Thoughts on Drawing
Drawing is, to me, the most primitive form of art there is. However, I don’t mean primitive as in “unsophisticated” or “rudimentary”. I mean primitive as in “natural” and something that is inherent in human nature. Nowadays, there is the widely-held notion that drawing well is something that is learned. While it may be true that the eye can be trained to notice the way light hits a particular object or the way that different hues can create shape, humankind has never been forbidden from drawing because of a lack of experience. If I define drawing as the creation of an image, that means that a drawing can be made in any place, with any object. A drawing can graphite on paper, charcoal on wood, ink on skin, or a finger through sand. It can happen spontaneously or after thorough contemplation. The act of drawing is for everyone, and no one should leave this part of themselves undiscovered. “What can one learn about himself through drawing?”, you might ask. I believe it’s a lot. Imagine you were asked to measure someone’s character. What would be the simplest way to see a person’s innermost and essential self? Ask them to draw you a picture of a dog:
Draw me a picture of a dog.
What do you put in the background? Do you draw a house, you realist? Do you add toys and a lake to make a canine paradise, you visionary? Do you leave it blank, focusing solely on the task presented to you? Do you plan it out first, before making the first marks on the clean white paper and risking everything with spontaneous streaks? Do you add color or see things in more than one dimension? What is your dog doing? Is he sitting, content where he is? Or is he running, heading towards something?
This drawing will determine your character. A dog is something we see daily, something we all know; however, it is the difference in the way we interpret something so simple that makes us diverse. Our characters are projected through this act. With this drawing, we each reveal how we perceive reality and how our dispositions alter this image.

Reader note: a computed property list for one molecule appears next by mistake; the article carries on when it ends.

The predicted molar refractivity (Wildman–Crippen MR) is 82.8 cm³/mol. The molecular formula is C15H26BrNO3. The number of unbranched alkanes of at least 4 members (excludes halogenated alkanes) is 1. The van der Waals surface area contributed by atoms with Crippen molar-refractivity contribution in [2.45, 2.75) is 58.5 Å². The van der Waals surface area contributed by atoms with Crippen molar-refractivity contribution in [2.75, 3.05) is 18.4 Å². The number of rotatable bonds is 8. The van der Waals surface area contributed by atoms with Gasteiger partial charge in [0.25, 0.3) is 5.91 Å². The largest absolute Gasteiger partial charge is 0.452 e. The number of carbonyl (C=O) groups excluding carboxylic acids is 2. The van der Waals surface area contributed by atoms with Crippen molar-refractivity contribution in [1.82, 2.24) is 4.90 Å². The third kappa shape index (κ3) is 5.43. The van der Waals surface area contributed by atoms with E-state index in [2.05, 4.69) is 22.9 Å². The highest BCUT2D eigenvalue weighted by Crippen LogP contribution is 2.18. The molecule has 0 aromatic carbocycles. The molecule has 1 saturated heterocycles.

Anybody and everybody can draw. One does not need to be taught how to create. In fact, those who are experienced in drawing often seek the freedom that comes with being untrained. Picasso himself once said “It took me four years to paint like Raphael, but a lifetime to paint like a child”. Here, he is pointing out what is most beautiful about drawing: the most important thing is imagination and risk-taking. Children rarely have any inhibitions about their thoughts. They grasp at everything and make it unique. The more experience that an artist has, the better he or she will be at depicting reality. However, the more that a person draws, the more likely he or she is to form tendencies. These behaviors that occur when someone draws can be anything from the style they use to making certain objects the same way every time.
I find that at times when I draw, I am scared of making mistakes. This is what keeps my hand constrained and my lines from being fluid. When I rid myself of this intimidation and desire to draw well, I let my ideas guide my hand and things become organic. I can connect with myself. I think this is the most important part of drawing. Letting yourself be free enough in your actions to create truth. Moreover, how can one create truth when he or she is unwilling to show the bad parts of truth. In order to grow as an artist, one must let his or herself see their weaknesses and then build on them.
I think that this drawing of mine represents the dynamic and experimental quality that my best sketches have.
I like drawing in this imperfect style, however, I think that it is a safety blanket for myself. I think that if I want to improve as an artist, I need to focus more on depicting things in a more realistic way. Once I master those, I think I will be able to make abstract drawings that are better. This is one reason why I really enjoyed this class. I would usually not make myself draw things from still life, observation, or photographies. This class made me step outside of my comfort zone and it made me confident that my abilities could grow in that direction too.
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